7 April 2011 | This 'n' that
In Japan, artists or craftsmen of the highest quality may be honoured with the title ‘Living National Treasure’. In Finland, it seems only ice hockey players are eligible for that title, if you ask the man on the street, as ice hockey seems to be Finland’s ‘national’ sport.
(For example another ice team sport, synchronised skating, doesn’t compete in the same national treasure series, despite the fact that the Finnish team won the gold – again – in the World Championships in April. [Finland has won gold six times, Sweden five.] No national flag-waving resulted. But of course they are just women, who don’t win sports wars against other nations.)
On Sunday, 15 May, a dream came true at last, as Finland won the gold medal at the Ice Hockey World Tournament. And what’s more, it was Sweden – neighbour and old colonial overlord – they beat (6–1).
As the victorious team, escorted by a Hornet fighter from the Finnish air force, returned from Bratislava to Helsinki on Monday night, some 100,000 people crowded the capital’s Market Square to celebrate. The team and a selection of pop musicians climbed up on a stage to start the party – and President Tarja Halonen also popped in, from her presidential palace by the Square, to congratulate.
When’s the last time when 100,000 Finns gathered anywhere? Perhaps in 1995, when Finland first won the same title? See the series of photographs on the Internet pages of the Swedish paper Aftonbladet, particularly a shot of Helsinki harbour taken with a fish-eye lens.
Sweden has been a much more successful hockey country than Finland, but it’s clearly tough to be a good loser. As the rivalry – in sports in particular – between Sweden and Finland is traditionally a larger-than-life issue, the Swedish newspapers and their readers displayed a highly amusing spectrum of opinions. ‘Kul att dom får fira något. Dom bor ju trots allt i Finland’ (‘Great that they have something to celebrate. After all, they live in Finland’), said one reader sourly.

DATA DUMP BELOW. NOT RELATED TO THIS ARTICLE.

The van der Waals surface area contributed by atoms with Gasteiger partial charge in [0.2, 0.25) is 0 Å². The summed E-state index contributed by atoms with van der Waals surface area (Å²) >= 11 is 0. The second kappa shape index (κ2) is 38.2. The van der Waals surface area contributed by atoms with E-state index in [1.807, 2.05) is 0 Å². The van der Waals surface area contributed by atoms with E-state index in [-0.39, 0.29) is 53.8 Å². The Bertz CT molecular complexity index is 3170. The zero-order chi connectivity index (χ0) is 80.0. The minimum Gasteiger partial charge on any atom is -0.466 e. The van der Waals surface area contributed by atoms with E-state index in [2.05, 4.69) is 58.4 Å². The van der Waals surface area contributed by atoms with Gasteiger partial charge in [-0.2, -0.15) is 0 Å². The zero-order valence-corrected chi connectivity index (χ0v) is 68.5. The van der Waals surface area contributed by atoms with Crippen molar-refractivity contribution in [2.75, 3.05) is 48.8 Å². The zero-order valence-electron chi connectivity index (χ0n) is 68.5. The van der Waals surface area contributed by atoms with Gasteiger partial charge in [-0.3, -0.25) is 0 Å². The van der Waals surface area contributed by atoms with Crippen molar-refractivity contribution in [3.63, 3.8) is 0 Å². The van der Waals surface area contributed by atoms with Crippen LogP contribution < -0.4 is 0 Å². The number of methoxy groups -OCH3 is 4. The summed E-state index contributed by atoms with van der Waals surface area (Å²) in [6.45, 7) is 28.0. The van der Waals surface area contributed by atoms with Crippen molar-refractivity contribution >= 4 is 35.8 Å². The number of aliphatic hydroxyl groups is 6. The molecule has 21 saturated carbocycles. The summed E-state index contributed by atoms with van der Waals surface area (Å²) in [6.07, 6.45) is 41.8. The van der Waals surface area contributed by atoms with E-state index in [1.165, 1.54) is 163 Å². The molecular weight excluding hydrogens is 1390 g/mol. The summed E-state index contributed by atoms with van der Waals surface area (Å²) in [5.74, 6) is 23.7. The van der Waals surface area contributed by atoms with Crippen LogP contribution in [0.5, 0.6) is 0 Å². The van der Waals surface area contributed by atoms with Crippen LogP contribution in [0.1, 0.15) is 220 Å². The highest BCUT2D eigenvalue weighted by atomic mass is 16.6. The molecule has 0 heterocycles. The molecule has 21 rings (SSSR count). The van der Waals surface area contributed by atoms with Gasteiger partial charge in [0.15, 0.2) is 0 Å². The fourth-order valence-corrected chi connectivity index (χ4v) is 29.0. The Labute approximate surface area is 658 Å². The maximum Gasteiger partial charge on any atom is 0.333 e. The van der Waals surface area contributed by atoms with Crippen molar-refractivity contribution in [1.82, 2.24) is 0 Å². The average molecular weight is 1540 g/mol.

And celebrate they did. One of the coaches stumbled and fell on his face on the red carpet on landing in Helsinki, and before you could say oops, he ended up on the YouTube accompanied by extracts from the final match television coverage by the celebrity sports commentator Antero Mertaranta.
Sportsmen and -women are supposed to be positive role models for young people, but as some of the team members clearly seemed to enjoy something stronger than sports drinks on the Market Square, they have been reproached for this behaviour by many people – spoilsports?
The coach of the Finnish national team, Jukka Jalonen, said in an interview that he could not condemn the use of alcohol in celebrating a ‘rare achievement’ like this, as ‘children and young people surely understand that adults may sometimes get drunk. Many of them have seen their parents sloshed.’
Well, if we assume it’s OK to be drunk in front of your children, it is no wonder that younger and younger children start drinking – which, however, is not considered OK, not by anyone. Can someone explain this?
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